As a reminder, this function returns all negative-weight cycles reachable from a given source vertex (returning the empty list if there are none). To find all negative-weight cycles, we can simply call the above procedure on every vertex then eliminate duplicates.

def all_negative_cycles(g):
    all_paths = []
    for v in g.nodes():
        all_paths.append(bellman_ford_negative_cycles(g, v))
    flattened = [item for sublist in all_paths for item in sublist]
    return [list(i) for i in set(tuple(j) for j in flattened)]

Tying it all together

The last thing we need is a function that calculates the value of an arbitrage opportunity given a negative-weight cycle on a graph. This is easy to implement: we just find the total weight along the path then exponentiate the negative total (because our weights are the negative log of the exchange rates).

def calculate_arb(cycle, g, verbose=True):
    total = 0
    for (p1, p2) in zip(cycle, cycle[1:]):
        total += g[p1][p2]["weight"]
    arb = np.exp(-total) - 1
    if verbose:
        print("Path:", cycle)
    return arb

def find_arbitrage(filename="snapshot.csv"):
    df = pd.read_csv(filename, header=0, index_col=0)
    g = nx.DiGraph(-np.log(df).fillna(0).T)

    if nx.negative_edge_cycle(g):
        print("ARBITRAGE FOUND\n" + "=" * 15 + "\n")
        for p in all_negative_cycles(g):
            calculate_arb(p, g)
        print("No arbitrage opportunities")

Running this function gives the following output:


Path: ['USDT', 'BAT', 'BTC', 'BNB', 'ZEC', 'USDT']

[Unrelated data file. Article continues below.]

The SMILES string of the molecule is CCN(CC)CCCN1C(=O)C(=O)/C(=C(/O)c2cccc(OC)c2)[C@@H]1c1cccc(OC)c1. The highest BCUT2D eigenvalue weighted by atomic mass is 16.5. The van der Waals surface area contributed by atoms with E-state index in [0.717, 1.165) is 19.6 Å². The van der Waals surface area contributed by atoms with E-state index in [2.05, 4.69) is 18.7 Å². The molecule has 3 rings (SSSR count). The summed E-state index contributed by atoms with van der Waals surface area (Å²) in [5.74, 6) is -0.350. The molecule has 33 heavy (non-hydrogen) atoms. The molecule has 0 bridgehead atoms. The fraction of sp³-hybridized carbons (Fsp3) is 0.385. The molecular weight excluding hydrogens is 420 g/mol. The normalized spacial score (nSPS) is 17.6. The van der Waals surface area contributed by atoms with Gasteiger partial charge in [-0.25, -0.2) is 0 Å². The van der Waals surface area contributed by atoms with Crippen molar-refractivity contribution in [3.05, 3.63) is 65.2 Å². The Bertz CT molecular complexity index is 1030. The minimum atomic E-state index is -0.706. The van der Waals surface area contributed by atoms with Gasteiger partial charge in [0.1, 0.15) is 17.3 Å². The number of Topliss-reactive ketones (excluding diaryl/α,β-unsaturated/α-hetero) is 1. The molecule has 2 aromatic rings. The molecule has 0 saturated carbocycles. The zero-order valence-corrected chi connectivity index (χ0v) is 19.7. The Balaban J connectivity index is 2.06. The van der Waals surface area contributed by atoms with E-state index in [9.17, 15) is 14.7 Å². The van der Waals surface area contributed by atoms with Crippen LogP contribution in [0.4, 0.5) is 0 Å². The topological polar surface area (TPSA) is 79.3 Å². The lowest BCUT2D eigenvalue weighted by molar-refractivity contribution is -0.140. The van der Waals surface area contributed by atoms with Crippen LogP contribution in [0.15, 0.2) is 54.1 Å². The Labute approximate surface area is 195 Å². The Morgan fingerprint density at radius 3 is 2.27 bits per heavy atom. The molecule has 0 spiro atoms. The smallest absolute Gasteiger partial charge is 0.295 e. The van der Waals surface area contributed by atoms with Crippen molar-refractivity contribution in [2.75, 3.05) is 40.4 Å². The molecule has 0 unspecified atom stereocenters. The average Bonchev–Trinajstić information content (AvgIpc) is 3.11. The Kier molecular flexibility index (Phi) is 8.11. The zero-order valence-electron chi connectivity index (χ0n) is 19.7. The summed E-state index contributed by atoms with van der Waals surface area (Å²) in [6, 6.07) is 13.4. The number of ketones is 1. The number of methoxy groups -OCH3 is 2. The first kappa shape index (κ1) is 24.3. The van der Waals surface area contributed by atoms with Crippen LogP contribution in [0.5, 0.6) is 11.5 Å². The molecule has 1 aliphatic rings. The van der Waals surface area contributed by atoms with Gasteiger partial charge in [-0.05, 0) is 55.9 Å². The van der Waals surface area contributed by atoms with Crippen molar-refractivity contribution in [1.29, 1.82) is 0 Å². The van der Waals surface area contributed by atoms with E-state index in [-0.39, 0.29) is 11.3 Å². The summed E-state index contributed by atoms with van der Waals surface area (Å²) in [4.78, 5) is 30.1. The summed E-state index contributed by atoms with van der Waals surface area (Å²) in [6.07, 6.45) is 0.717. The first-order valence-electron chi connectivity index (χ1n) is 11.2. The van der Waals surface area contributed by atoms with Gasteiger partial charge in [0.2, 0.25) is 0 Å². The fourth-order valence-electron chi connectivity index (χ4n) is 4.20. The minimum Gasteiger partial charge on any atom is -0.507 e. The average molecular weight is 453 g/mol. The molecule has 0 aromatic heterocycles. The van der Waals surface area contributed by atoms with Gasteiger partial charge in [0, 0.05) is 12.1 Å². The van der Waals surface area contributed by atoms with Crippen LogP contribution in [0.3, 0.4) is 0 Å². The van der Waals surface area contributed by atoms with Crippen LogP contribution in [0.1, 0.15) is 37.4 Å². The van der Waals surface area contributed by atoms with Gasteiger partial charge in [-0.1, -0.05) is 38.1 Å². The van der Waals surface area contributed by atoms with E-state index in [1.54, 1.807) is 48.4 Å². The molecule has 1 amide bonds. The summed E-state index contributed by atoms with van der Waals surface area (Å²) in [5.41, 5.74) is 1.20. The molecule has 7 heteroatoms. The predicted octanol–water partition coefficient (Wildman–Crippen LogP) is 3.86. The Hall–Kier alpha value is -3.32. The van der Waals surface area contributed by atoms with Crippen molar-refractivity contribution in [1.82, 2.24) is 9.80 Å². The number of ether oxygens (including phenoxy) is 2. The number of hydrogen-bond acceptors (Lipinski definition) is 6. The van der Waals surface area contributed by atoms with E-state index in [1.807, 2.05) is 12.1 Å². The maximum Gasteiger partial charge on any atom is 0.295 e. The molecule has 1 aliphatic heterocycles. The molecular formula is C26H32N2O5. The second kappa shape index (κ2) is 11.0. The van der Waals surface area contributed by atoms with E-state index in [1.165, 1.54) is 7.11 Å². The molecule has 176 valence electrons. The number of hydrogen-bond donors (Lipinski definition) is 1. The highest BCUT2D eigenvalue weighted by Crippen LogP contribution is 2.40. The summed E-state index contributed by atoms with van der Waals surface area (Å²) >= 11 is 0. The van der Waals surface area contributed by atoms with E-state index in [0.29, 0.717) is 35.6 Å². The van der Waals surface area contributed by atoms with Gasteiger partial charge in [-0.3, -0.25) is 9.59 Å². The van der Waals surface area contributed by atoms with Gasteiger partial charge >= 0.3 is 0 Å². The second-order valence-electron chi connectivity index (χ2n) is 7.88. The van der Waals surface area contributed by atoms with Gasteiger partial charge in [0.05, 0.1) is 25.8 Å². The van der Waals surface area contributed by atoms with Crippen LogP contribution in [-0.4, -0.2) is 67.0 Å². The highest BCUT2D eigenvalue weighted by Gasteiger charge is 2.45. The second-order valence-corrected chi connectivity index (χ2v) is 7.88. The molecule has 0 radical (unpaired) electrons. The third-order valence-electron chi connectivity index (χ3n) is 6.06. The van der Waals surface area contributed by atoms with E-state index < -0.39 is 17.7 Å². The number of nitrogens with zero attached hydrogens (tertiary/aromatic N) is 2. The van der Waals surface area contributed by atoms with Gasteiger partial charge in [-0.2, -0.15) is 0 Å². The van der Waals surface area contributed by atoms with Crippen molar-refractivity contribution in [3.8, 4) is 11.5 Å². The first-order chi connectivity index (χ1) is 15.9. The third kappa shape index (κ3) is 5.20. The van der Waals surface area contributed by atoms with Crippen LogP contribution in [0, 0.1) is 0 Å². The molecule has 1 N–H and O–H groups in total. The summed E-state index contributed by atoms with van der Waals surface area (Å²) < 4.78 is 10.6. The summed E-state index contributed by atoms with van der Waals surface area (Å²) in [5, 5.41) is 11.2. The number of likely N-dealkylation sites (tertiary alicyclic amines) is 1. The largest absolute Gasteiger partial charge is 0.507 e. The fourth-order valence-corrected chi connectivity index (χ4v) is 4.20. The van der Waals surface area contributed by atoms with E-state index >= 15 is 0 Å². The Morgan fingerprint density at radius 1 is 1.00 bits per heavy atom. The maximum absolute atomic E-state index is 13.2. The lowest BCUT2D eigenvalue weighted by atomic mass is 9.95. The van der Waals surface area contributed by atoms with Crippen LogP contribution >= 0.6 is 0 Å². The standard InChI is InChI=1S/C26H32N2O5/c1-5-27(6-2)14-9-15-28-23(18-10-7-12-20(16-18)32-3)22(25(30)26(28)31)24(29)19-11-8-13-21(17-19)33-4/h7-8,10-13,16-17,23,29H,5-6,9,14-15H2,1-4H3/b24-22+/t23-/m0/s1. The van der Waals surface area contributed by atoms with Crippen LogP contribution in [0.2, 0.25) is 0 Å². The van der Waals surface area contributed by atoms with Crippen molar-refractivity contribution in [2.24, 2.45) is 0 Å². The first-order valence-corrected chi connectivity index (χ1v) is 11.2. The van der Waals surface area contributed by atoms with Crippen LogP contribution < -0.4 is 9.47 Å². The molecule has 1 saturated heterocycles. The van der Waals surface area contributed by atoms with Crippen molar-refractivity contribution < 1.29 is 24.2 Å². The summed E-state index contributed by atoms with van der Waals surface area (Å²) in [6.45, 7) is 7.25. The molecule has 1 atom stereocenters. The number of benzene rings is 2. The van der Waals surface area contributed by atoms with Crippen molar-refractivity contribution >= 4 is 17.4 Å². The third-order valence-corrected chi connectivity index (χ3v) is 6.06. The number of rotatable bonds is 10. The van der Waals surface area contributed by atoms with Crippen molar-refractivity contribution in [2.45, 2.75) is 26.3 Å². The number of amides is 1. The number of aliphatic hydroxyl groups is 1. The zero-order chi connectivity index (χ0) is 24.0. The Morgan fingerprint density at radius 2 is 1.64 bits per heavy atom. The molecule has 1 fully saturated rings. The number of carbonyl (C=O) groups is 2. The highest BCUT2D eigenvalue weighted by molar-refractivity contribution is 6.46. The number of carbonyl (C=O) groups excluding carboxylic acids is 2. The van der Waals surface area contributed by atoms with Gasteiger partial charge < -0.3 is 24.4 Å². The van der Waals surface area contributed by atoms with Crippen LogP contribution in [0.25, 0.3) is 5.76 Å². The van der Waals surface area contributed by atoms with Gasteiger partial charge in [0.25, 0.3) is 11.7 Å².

Path: ['BTC', 'XRP', 'USDT', 'BAT', 'BTC']

Path: ['BTC', 'BNB', 'ZEC', 'USDT', 'BAT', 'BTC']

Path: ['BNB', 'ZEC', 'USDT', 'BAT', 'BTC', 'BNB']

Path: ['USDT', 'BAT', 'BTC', 'XRP', 'USDT']

0.09% is not exactly a huge amount of money, but it is still risk-free profit, right?

Why wouldn’t this work?

Notice that we haven’t mentioned exchange fees at any point. In fact, Binance charges a standard 0.1% commission on every trade. It is easy to modify our code to incorporate this: we just multiply each exchange rate by 0.999. But we don’t need to compute anything to see that we would certainly be losing much more money than gained from the arbitrage.

Secondly, it is likely that this whole analysis is flawed because of the way the data was collected. The function download_snapshot makes a request for each coin in sequence, taking a few seconds in total. But in these few seconds, prices may move – so really the above “arbitrage” may just be a result of our algorithm selecting some of the price movements. This could be fixed by using timestamps provided by the exchange to ensure that we are looking at the order book for each pair at the exact same moment in time.

Thirdly, we have assumed that you can trade an infinite quantity of the bid and ask. An order consists of a price and a quantity, so we will only be able to fill a limited quantity at the ask price. Thus in practice we would have to look at the top few levels of the order book and consider how much of it we’d eat into.

It is not difficult to extend our methodology to arb between different exchanges. We would just need to aggregate the top of the order book from each exchange, then put the best bid/ask onto the respective edges. Of course, to do run this strategy live would require us to manage our inventory not just on a currency level but per currency per exchange, and factors like the congestion of the bitcoin network would come into play.